"Thirty-Three" by Smashing Pumpkins
I happen to have been thirty-three at the time last year that I was finishing Bloodroot, but that’s not why the song moves me. The lyrics of "Thirty-Three" inspire me to think again about Johnny Odom and where he is at the conclusion of the book: "I forgive everyone/ I know I’ll make it/I’ll make the effort, love can last forever." I relive the character’s whole history when I hear the song, his time in a children’s home and in prison, his search for his father and for himself, and how he walks out of the story a different man.
"Forgiveness" by Patty Griffin
Another song about forgiveness, but this one brings Johnny’s twin sister Laura to mind, maybe because of the imploring tone. She’s a compassionate character and a guiding light for Johnny, even when he tries to forget about her. Laura doesn’t harbor the same resentment Johnny does for their mother, and her openness has a part in bringing him around. I listen to "Forgiveness" as a song Laura sings to her brother. Aside from what the song says to me about Bloodroot, I love Patty Griffin’s voice with an acoustic guitar.
"Motherland" by Natalie Merchant
"Motherland" not only conjures up Myra’s homesickness after leaving her childhood behind, it makes me think of my own love of Appalachia, where I have lived all my life. "Motherland/Cradle me/Close my eyes, lullaby me to sleep/Keep me safe." Even while Myra is trapped in a ramshackle house by the railroad tracks, and Bloodroot Mountain is just a hump in the distance, her spirit travels back home, as I believe mine always would if I lived anywhere but here. When Myra is finally able to return to the mountain near the end of her journey, Merchant’s lyrics say what she would have felt: "Take one last look behind/Commit this to memory and mind/Don't miss this wasteland, this terrible place/When you leave."
"Falling Slowly" by The Swell Season
If I had to choose my favorite song of all time, it would be "Falling Slowly." While other songs on Bloodroot's soundtrack are about forgiving others, this one is about forgiving oneself. "You have suffered enough/and warred with yourself/It’s time that you won." I picture Myra standing on top of Bloodroot Mountain looking down at the world below, Myra’s childhood friend Doug Cotter burning the book she left behind before he leaves town for good, Johnny’s forehead pressed against the jailhouse glass separating him from Laura. I see these moments from each character’s story and imagine they can forgive themselves and have good lives beyond the pages of Bloodroot.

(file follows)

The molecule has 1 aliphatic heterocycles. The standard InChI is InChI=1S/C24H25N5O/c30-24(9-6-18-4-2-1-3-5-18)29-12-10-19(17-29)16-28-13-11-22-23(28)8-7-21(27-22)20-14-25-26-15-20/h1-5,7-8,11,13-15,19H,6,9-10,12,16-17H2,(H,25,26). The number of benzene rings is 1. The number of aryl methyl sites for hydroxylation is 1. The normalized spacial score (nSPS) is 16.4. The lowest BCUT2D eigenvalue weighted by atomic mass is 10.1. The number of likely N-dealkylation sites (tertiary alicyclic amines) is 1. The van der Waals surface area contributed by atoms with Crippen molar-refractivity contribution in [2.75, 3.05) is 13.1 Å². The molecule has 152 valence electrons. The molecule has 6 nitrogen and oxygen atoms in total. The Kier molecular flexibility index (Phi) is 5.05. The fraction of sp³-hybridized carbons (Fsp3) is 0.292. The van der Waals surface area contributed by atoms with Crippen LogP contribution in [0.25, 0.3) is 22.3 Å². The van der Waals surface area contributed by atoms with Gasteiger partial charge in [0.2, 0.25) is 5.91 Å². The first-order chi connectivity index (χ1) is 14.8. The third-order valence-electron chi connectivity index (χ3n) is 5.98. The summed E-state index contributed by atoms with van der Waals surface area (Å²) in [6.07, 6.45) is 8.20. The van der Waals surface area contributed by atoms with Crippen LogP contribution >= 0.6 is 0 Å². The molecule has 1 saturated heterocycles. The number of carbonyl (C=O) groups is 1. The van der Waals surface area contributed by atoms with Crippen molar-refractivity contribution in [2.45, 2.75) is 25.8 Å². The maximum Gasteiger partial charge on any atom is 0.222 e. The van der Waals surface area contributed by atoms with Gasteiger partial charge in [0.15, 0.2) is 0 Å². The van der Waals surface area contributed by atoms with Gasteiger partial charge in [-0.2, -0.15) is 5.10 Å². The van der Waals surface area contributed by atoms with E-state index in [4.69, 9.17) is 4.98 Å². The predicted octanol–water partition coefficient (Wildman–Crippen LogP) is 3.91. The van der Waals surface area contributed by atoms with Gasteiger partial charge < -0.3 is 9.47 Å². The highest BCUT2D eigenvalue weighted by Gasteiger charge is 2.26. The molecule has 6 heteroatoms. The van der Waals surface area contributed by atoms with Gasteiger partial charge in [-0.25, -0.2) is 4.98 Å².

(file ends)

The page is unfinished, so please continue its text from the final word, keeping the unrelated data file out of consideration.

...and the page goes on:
"Man of the Hour" by Pearl Jam
For me, "Man of the Hour" evokes Bloodroot's epilogue and John Odom, the last voice heard in the book. "Now the man of the hour is taking his final bow/As the curtain comes down/Goodbye for now." I think it’s a song about what a father passes down, and while John’s legacy to Johnny and Laura is a toxic one, I wanted to show a glimmer of hope even for him in the end. Listening to "Man of the Hour" this time last year also made me feel both relieved and sad that writing Bloodroot was over. It was like saying goodbye in a way to the characters I loved. But now that I have some perspective, I can see letting go of my first novel in a more positive light. It’s comforting to know that, for those who read Bloodroot once it’s released on the twelfth of January, the story will start all over again.
Amy Greene and Bloodroot links:
BookPage essay by the author
Examiner.com profile of the author
Knoxville News Sentinel profile of the author
Mighty Mercury interview with the author
The Mountain Press profile of the author
Nashville Scene review
Powell's Blog guest post by the author
The Rumpus review
Well-Read Donkey guest post by the author
also at Largehearted Boy:
other Book Notes submissions (authors create playlists for their book)
52 Books, 52 Weeks (a yearly reading project)
Antiheroines (interviews with up and coming female comics artists)
Atomic Books Comics Preview (weekly comics & graphic novel highlights)
guest book reviews
Note Books (musicians discuss literature)